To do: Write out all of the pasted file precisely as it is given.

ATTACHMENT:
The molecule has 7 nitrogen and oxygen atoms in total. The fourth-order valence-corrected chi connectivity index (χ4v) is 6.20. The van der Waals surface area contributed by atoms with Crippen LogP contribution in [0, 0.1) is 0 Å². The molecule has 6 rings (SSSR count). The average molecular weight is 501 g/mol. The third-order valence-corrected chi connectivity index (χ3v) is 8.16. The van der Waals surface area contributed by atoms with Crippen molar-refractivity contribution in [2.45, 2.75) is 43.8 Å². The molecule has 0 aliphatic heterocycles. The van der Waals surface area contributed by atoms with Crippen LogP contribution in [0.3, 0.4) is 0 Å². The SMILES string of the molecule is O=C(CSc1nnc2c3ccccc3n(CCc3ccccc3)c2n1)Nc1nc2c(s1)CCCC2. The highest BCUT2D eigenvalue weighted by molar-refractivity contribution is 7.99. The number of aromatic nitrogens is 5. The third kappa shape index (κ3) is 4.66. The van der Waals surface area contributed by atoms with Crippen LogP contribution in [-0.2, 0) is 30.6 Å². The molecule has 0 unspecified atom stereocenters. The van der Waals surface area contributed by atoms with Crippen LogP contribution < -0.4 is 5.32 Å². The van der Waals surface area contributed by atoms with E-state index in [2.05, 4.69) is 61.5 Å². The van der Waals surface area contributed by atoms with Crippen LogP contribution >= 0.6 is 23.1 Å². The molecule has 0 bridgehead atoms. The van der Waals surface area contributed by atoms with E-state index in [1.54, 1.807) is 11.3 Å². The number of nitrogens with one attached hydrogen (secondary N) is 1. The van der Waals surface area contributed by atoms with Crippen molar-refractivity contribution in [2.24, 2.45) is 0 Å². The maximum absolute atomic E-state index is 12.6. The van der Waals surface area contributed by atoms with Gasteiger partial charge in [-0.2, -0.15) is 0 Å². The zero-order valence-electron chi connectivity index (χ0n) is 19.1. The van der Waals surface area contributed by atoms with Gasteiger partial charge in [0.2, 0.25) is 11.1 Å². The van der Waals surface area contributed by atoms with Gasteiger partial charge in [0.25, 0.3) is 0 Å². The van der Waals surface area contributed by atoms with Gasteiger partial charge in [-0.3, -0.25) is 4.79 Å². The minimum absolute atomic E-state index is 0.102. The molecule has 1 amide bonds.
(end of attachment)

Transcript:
The molecule has 7 nitrogen and oxygen atoms in total. The fourth-order valence-corrected chi connectivity index (χ4v) is 6.20. The van der Waals surface area contributed by atoms with Crippen LogP contribution in [0, 0.1) is 0 Å². The molecule has 6 rings (SSSR count). The average molecular weight is 501 g/mol. The third-order valence-corrected chi connectivity index (χ3v) is 8.16. The van der Waals surface area contributed by atoms with Crippen molar-refractivity contribution in [2.45, 2.75) is 43.8 Å². The molecule has 0 aliphatic heterocycles. The van der Waals surface area contributed by atoms with Crippen LogP contribution in [0.3, 0.4) is 0 Å². The SMILES string of the molecule is O=C(CSc1nnc2c3ccccc3n(CCc3ccccc3)c2n1)Nc1nc2c(s1)CCCC2. The highest BCUT2D eigenvalue weighted by molar-refractivity contribution is 7.99. The number of aromatic nitrogens is 5. The third kappa shape index (κ3) is 4.66. The van der Waals surface area contributed by atoms with Crippen LogP contribution in [-0.2, 0) is 30.6 Å². The molecule has 0 unspecified atom stereocenters. The van der Waals surface area contributed by atoms with Crippen LogP contribution < -0.4 is 5.32 Å². The van der Waals surface area contributed by atoms with E-state index in [2.05, 4.69) is 61.5 Å². The van der Waals surface area contributed by atoms with Crippen LogP contribution >= 0.6 is 23.1 Å². The molecule has 0 bridgehead atoms. The van der Waals surface area contributed by atoms with E-state index in [1.54, 1.807) is 11.3 Å². The number of nitrogens with one attached hydrogen (secondary N) is 1. The van der Waals surface area contributed by atoms with Crippen molar-refractivity contribution in [2.24, 2.45) is 0 Å². The maximum absolute atomic E-state index is 12.6. The van der Waals surface area contributed by atoms with Gasteiger partial charge in [-0.2, -0.15) is 0 Å². The zero-order valence-electron chi connectivity index (χ0n) is 19.1. The van der Waals surface area contributed by atoms with Gasteiger partial charge in [0.2, 0.25) is 11.1 Å². The van der Waals surface area contributed by atoms with Gasteiger partial charge in [0.25, 0.3) is 0 Å². The van der Waals surface area contributed by atoms with Gasteiger partial charge in [-0.3, -0.25) is 4.79 Å². The minimum absolute atomic E-state index is 0.102. The molecule has 1 amide bonds.